‘A sculpture must have its own life. Rather than give the impression of a smaller object carved out of a bigger block, it should make the observer feel that what he is seeing contains within itself its own organic energy thrusting outwards.’ - HENRY MOORE 1
The Family Group is considered to be one of Moore’s most celebrated series, synonymous with the Mother and Child and Reclining Figure series. Conceived in 1944, the present work is one of the earliest examples from the series of family groups that Moore created from 1944-1947, which would culminate in Moore’s first large scale bronze sculpture conceived in 1949 and cast between 1950-1 on the subject. Executed in 1944, towards the end of the Second World War, the Family Group series stands as one of the most socially conscious of Moore’s works, with the artist promoting the ideals of social cohesion and unity. The series expands on the motif of the Mother and Child, transforming it into a larger family group, which is seen here in the intimate fourfold unit.
Though inevitably sharpened by Moore’s experiences of war, the ideas for Family Group were set in motion several years before the outbreak of conflict. His earliest notes on the theme date from 1934-1935, when the Bauhaus architect Walter Gropius asked him to create a sculpture for a school he was designing in Impington, just outside Cambridge. Henry Morris, the county’s Chief Education Officer, was attempting to instigate a series of ‘village colleges’, which aimed to unite primary, secondary and adult learning in a single centre of study. Moore recalled: ‘We talked and discussed it and I think from that time dates my idea for the family as a subject for sculpture. Instead of just building a school, he was going to make a centre for the whole life of the surrounding villages, and we hit upon this idea of the family being the unit that we were aiming at.’2 Although it was not until 1944 that Moore began to work on the project, it was prematurely cut short nine months later due to lack of funding.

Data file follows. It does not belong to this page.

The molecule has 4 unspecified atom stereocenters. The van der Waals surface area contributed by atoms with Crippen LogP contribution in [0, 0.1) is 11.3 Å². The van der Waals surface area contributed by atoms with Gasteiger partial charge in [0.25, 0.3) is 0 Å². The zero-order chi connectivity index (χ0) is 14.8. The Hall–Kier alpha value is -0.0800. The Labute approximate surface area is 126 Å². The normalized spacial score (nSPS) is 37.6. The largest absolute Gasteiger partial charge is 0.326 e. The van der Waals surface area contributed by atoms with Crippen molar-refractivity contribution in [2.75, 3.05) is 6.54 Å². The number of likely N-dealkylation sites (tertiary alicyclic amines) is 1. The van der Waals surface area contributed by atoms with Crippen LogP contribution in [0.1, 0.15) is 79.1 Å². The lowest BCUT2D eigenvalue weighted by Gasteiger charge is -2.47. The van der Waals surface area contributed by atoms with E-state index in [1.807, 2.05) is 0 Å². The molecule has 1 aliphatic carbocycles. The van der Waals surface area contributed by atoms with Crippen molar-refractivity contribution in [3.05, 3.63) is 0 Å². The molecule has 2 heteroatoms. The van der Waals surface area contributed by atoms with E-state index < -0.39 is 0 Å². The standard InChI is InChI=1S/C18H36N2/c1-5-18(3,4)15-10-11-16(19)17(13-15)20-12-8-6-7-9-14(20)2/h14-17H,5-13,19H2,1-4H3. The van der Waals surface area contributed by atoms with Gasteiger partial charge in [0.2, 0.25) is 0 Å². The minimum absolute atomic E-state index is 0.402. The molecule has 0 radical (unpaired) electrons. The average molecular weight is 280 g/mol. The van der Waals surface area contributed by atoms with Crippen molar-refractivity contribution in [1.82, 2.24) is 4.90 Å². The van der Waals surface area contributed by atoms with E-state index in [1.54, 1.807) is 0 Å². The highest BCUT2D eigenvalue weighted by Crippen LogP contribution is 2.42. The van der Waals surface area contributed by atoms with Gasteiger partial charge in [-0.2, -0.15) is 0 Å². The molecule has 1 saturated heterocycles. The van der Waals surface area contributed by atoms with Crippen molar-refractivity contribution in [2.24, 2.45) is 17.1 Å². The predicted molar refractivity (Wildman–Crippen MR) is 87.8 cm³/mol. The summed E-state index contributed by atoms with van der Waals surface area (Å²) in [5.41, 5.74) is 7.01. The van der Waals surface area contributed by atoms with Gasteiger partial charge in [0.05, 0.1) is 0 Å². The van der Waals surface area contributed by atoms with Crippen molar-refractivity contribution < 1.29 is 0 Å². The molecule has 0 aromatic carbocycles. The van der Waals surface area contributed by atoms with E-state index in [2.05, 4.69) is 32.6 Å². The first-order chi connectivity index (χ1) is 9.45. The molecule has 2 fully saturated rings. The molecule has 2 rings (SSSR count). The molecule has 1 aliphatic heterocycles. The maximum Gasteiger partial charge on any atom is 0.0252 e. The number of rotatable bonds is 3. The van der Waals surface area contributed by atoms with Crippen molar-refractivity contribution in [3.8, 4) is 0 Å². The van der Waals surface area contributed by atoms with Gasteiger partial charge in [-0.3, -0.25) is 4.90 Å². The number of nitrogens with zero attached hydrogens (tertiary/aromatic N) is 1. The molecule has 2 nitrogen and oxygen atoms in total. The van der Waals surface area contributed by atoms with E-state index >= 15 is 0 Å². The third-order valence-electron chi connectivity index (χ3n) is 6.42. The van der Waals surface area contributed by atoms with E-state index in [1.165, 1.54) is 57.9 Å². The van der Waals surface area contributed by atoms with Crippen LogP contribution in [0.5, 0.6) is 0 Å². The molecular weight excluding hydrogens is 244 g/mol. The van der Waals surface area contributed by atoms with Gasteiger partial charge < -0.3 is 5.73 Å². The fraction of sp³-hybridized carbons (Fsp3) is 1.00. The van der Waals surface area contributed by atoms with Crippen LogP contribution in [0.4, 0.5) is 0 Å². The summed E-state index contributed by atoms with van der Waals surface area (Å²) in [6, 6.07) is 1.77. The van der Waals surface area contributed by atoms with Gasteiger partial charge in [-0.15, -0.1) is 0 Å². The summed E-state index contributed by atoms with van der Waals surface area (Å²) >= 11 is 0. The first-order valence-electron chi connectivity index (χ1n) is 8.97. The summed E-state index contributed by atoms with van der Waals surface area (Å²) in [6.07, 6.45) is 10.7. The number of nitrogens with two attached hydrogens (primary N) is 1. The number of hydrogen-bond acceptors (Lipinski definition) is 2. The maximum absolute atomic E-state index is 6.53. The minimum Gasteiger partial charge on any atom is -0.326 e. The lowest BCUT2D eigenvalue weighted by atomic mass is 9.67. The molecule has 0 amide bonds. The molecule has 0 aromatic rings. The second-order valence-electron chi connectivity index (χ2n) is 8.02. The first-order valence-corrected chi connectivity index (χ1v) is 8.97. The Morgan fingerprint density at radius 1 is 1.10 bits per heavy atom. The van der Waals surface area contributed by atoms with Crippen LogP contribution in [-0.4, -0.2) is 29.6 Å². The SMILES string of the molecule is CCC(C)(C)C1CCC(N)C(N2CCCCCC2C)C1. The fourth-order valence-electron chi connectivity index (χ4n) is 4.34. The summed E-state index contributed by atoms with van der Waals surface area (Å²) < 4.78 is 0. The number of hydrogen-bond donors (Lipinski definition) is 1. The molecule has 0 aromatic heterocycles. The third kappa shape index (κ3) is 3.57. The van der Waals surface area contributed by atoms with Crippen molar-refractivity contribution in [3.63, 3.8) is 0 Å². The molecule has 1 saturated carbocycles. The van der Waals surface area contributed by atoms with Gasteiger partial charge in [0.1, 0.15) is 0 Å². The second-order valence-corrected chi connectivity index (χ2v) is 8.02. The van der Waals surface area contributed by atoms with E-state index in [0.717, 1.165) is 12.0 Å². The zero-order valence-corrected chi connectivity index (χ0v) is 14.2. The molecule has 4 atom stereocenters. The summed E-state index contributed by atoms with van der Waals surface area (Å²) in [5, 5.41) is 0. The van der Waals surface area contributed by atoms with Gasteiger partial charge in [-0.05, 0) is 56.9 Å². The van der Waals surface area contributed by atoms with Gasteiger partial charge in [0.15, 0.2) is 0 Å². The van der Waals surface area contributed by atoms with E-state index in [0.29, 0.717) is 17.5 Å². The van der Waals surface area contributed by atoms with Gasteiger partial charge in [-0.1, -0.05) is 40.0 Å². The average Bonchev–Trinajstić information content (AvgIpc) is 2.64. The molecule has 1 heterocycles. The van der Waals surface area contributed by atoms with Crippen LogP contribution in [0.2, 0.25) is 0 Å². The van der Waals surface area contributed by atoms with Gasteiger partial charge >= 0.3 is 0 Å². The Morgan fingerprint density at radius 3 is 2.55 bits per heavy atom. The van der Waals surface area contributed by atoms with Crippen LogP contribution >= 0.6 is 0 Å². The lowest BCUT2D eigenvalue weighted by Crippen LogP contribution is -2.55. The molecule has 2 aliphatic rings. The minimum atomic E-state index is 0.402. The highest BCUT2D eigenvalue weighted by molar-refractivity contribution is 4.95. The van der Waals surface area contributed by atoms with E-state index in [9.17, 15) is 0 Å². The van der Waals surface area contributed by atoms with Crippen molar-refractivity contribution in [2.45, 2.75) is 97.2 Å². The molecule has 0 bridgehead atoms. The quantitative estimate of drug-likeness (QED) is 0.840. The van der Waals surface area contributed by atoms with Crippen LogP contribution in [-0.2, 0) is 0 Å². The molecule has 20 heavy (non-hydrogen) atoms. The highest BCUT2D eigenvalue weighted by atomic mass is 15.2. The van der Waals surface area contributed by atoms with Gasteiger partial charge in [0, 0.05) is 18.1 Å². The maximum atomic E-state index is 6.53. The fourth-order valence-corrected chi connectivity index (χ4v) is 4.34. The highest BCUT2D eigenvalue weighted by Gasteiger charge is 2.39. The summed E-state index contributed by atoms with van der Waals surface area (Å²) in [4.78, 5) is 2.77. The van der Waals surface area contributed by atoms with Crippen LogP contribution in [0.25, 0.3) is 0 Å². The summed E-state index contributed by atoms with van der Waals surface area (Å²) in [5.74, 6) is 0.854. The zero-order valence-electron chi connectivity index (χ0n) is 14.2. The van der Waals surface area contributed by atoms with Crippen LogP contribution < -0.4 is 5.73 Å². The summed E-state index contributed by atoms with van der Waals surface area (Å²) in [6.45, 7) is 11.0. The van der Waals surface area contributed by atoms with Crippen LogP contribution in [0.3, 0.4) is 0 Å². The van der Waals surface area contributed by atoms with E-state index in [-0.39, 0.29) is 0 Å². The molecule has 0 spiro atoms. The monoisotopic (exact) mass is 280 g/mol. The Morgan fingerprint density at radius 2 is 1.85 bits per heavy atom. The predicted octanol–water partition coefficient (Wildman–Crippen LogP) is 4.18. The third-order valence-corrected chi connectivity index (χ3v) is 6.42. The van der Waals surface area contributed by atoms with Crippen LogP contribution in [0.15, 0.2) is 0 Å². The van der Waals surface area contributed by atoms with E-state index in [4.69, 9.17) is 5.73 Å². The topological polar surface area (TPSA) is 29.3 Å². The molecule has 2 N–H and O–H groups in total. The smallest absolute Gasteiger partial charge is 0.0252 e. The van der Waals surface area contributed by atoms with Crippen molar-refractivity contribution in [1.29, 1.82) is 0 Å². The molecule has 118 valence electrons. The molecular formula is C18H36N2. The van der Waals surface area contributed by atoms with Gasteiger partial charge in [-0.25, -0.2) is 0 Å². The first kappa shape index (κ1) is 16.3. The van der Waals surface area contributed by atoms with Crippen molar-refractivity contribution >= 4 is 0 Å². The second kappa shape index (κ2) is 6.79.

The stimulus for Moore's return to the theme of the family group in 1944 was, in many ways, personal. In the spring of the same year his mother had passed away and this had affected Moore deeply but also brought his family together. Secondly, in March 1946, he and his wife Irina became parents to their only child, Mary, and it was around this time that Moore properly began to consider the idea of the adult male figure in his sculptural work. As he explained,
'The family group ideas were all generated by drawings; and that was perhaps because the whole family group idea was so close to one as a person; we were just going to have our first child, Mary, and it was an obsession.'3